talking about the longer term.. i believe both the strategies are equally strong in principle.. i do agree that this kind of spending spree is not sustainable in a longer term... but all of this is about establishing the few teams at the top and widening the gap from the rest.. hence this will not be a long term strategy for any ownership which is in business for money...

  9. whether you like it or not, you just cannot win trophies without spending money.. football is a lot different from what it was 20 years ago.. its not about home grown players anymore; its about bringing the best talent from all around the world.. i simply don't understand why one should hate man city if they have been able to attract investments in their club??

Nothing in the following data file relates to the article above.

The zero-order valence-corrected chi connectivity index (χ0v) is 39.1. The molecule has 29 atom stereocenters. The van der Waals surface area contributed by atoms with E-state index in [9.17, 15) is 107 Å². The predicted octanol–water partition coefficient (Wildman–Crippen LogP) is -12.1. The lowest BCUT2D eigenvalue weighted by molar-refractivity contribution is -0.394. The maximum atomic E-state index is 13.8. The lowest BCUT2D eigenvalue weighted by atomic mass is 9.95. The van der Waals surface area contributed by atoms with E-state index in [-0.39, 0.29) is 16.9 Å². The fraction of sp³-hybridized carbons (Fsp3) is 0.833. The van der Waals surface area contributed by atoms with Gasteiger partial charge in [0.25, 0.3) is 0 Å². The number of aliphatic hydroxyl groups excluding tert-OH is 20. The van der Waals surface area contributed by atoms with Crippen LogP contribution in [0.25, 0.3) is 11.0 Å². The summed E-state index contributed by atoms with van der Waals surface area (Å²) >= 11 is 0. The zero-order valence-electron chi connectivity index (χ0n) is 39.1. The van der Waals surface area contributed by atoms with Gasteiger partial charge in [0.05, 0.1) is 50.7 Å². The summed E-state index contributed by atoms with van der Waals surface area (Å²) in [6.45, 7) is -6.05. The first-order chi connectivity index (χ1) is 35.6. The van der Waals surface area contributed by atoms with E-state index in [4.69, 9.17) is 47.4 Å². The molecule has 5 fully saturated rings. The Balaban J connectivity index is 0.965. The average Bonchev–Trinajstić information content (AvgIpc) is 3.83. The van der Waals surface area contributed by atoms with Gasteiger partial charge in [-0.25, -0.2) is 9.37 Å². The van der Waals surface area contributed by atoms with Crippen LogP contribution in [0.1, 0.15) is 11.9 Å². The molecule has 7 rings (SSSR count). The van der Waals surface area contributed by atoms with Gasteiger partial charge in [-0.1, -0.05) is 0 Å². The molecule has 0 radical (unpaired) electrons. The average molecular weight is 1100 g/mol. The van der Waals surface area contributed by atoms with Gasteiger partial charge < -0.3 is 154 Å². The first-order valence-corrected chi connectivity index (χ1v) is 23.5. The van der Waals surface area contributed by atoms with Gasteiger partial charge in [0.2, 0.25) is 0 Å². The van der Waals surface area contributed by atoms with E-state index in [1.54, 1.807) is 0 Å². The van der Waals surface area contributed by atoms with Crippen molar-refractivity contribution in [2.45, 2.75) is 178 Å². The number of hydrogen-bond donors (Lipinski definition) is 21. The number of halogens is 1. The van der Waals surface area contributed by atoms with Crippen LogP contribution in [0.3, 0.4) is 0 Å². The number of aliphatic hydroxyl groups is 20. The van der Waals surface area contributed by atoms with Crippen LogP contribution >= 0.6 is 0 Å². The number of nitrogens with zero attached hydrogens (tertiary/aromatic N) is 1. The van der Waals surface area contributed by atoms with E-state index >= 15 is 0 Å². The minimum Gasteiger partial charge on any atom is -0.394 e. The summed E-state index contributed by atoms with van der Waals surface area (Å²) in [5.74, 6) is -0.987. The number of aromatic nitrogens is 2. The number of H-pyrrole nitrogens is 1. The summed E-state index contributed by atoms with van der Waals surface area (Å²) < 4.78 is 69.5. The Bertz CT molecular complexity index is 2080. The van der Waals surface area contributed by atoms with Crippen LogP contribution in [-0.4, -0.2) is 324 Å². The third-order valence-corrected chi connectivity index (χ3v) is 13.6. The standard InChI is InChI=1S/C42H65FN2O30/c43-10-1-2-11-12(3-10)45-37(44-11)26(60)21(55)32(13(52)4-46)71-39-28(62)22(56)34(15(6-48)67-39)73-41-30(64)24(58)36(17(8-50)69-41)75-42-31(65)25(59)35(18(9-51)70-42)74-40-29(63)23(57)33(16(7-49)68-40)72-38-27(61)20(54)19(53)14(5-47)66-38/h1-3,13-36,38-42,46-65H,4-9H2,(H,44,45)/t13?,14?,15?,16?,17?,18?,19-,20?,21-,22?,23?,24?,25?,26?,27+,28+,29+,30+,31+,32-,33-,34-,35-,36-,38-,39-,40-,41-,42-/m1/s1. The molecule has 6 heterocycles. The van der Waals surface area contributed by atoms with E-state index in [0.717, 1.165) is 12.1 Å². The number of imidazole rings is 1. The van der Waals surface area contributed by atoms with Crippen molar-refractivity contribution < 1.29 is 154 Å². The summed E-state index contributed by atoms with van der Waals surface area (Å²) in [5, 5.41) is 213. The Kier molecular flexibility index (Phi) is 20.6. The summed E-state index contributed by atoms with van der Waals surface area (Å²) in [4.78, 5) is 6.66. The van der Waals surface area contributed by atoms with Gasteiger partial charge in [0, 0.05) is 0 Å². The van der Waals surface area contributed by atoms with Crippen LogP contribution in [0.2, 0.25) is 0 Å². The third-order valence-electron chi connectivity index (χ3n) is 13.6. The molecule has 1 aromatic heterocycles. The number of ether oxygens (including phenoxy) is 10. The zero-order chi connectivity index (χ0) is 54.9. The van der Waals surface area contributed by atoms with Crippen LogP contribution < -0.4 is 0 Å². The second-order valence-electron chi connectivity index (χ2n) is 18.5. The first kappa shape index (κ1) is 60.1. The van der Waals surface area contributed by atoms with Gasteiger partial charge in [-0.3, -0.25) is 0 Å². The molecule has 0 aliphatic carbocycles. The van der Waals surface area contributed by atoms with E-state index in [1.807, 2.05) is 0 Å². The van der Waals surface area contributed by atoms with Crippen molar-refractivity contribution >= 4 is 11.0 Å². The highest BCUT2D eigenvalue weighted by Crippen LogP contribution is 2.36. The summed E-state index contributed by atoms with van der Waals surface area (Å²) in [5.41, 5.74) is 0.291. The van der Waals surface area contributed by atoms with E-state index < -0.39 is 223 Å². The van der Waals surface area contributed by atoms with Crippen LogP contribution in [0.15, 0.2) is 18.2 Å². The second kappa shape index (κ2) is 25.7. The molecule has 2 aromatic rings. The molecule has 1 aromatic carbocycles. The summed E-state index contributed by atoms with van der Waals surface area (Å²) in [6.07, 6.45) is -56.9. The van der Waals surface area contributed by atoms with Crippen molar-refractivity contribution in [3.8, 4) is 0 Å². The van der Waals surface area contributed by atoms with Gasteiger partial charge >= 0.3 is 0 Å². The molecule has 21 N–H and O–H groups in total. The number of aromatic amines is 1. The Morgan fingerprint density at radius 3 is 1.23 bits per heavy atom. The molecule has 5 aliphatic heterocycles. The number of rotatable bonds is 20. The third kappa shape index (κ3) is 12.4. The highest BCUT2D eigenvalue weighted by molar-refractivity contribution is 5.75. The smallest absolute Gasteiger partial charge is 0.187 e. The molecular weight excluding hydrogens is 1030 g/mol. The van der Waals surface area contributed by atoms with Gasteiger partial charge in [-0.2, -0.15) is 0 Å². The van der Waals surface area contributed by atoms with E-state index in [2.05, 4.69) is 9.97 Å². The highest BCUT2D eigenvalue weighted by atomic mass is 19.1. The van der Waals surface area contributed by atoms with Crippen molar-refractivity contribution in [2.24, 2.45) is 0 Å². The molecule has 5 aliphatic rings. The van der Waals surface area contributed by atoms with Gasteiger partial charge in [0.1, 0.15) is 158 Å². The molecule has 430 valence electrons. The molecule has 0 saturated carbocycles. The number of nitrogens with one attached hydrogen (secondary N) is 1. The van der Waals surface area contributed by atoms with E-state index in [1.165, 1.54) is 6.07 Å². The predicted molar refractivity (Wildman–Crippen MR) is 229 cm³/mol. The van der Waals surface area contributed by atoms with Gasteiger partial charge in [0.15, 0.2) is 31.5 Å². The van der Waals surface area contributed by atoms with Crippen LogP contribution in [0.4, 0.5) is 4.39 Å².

arsene wenger feels that this $pending $pree is destroying football but where does his love for the game disappears when he picks up a huge number of young players every season from small clubs potentially destroying them.. definitely, mourinho was not wrong in calling him a voyeur..


    well, you are talking about fairness. everybody knows that one day or the other Wenger will sell Cesc to Barca for a massive fee.. does that seem fair to you??

  10. completely agree with you Ajey..
    money just seems like sour grapes for Arsenal..
    very true with your second part when it comes to Ramsey's transfer...
    third one yeah it is imminent yet depends on desperation and patience of Arsenal fans

  11. @sripada